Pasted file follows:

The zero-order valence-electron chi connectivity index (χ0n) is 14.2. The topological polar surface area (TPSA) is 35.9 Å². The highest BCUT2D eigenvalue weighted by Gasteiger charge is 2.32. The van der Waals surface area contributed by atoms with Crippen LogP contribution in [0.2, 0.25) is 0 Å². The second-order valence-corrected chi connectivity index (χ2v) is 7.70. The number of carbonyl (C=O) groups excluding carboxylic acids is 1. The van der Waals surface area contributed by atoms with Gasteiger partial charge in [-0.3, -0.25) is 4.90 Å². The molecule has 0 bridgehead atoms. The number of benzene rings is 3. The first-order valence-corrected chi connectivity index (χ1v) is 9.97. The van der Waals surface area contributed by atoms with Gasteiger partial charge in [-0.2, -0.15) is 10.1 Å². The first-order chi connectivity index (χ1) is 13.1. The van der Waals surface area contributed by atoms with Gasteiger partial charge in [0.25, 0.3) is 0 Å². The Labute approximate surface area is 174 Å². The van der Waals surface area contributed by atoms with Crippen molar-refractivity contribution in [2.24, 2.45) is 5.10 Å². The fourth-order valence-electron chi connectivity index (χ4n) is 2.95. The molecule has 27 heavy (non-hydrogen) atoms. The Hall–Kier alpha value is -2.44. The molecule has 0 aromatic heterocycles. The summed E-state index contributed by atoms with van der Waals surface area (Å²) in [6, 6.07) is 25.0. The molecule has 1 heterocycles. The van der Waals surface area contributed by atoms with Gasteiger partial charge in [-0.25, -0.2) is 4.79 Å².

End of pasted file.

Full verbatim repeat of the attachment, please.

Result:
The zero-order valence-electron chi connectivity index (χ0n) is 14.2. The topological polar surface area (TPSA) is 35.9 Å². The highest BCUT2D eigenvalue weighted by Gasteiger charge is 2.32. The van der Waals surface area contributed by atoms with Crippen LogP contribution in [0.2, 0.25) is 0 Å². The second-order valence-corrected chi connectivity index (χ2v) is 7.70. The number of carbonyl (C=O) groups excluding carboxylic acids is 1. The van der Waals surface area contributed by atoms with Gasteiger partial charge in [-0.3, -0.25) is 4.90 Å². The molecule has 0 bridgehead atoms. The number of benzene rings is 3. The first-order valence-corrected chi connectivity index (χ1v) is 9.97. The van der Waals surface area contributed by atoms with Gasteiger partial charge in [-0.2, -0.15) is 10.1 Å². The first-order chi connectivity index (χ1) is 13.1. The van der Waals surface area contributed by atoms with Gasteiger partial charge in [0.25, 0.3) is 0 Å². The Labute approximate surface area is 174 Å². The van der Waals surface area contributed by atoms with Crippen molar-refractivity contribution in [2.24, 2.45) is 5.10 Å². The fourth-order valence-electron chi connectivity index (χ4n) is 2.95. The molecule has 27 heavy (non-hydrogen) atoms. The Hall–Kier alpha value is -2.44. The molecule has 0 aromatic heterocycles. The summed E-state index contributed by atoms with van der Waals surface area (Å²) in [6, 6.07) is 25.0. The molecule has 1 heterocycles. The van der Waals surface area contributed by atoms with Gasteiger partial charge in [-0.25, -0.2) is 4.79 Å².